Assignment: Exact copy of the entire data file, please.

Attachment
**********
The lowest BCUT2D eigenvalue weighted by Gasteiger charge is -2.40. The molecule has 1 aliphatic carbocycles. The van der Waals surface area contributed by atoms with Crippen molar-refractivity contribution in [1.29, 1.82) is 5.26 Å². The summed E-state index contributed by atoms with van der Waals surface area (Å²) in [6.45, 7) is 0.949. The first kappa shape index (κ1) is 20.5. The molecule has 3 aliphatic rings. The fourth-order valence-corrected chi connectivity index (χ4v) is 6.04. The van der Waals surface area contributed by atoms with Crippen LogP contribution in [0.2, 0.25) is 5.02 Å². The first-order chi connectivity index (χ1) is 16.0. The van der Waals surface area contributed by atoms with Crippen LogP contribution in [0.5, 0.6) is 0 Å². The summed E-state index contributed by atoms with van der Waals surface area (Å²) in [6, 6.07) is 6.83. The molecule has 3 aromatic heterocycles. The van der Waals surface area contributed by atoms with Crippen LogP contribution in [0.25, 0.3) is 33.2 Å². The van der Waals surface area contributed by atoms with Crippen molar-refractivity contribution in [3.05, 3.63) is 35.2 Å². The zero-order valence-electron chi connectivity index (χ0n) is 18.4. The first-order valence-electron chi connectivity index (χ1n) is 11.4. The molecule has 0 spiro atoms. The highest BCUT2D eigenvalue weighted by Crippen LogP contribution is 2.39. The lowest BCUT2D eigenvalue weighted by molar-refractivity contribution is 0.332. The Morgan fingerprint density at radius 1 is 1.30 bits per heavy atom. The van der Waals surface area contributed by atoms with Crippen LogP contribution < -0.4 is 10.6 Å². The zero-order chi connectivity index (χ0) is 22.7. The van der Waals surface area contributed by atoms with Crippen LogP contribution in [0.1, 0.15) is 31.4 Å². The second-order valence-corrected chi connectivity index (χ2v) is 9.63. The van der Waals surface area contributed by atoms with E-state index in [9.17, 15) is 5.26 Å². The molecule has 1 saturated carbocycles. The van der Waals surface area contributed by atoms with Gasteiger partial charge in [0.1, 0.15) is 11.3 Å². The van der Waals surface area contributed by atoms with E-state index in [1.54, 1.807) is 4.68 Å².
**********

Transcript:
The lowest BCUT2D eigenvalue weighted by Gasteiger charge is -2.40. The molecule has 1 aliphatic carbocycles. The van der Waals surface area contributed by atoms with Crippen molar-refractivity contribution in [1.29, 1.82) is 5.26 Å². The summed E-state index contributed by atoms with van der Waals surface area (Å²) in [6.45, 7) is 0.949. The first kappa shape index (κ1) is 20.5. The molecule has 3 aliphatic rings. The fourth-order valence-corrected chi connectivity index (χ4v) is 6.04. The van der Waals surface area contributed by atoms with Crippen LogP contribution in [0.2, 0.25) is 5.02 Å². The first-order chi connectivity index (χ1) is 16.0. The van der Waals surface area contributed by atoms with Crippen LogP contribution in [0.5, 0.6) is 0 Å². The summed E-state index contributed by atoms with van der Waals surface area (Å²) in [6, 6.07) is 6.83. The molecule has 3 aromatic heterocycles. The van der Waals surface area contributed by atoms with Crippen LogP contribution in [0.25, 0.3) is 33.2 Å². The van der Waals surface area contributed by atoms with Crippen molar-refractivity contribution in [3.05, 3.63) is 35.2 Å². The zero-order valence-electron chi connectivity index (χ0n) is 18.4. The first-order valence-electron chi connectivity index (χ1n) is 11.4. The molecule has 0 spiro atoms. The highest BCUT2D eigenvalue weighted by Crippen LogP contribution is 2.39. The lowest BCUT2D eigenvalue weighted by molar-refractivity contribution is 0.332. The Morgan fingerprint density at radius 1 is 1.30 bits per heavy atom. The van der Waals surface area contributed by atoms with Crippen LogP contribution < -0.4 is 10.6 Å². The zero-order chi connectivity index (χ0) is 22.7. The van der Waals surface area contributed by atoms with Crippen LogP contribution in [0.1, 0.15) is 31.4 Å². The second-order valence-corrected chi connectivity index (χ2v) is 9.63. The van der Waals surface area contributed by atoms with E-state index in [9.17, 15) is 5.26 Å². The molecule has 1 saturated carbocycles. The van der Waals surface area contributed by atoms with Gasteiger partial charge in [0.1, 0.15) is 11.3 Å². The van der Waals surface area contributed by atoms with E-state index in [1.54, 1.807) is 4.68 Å².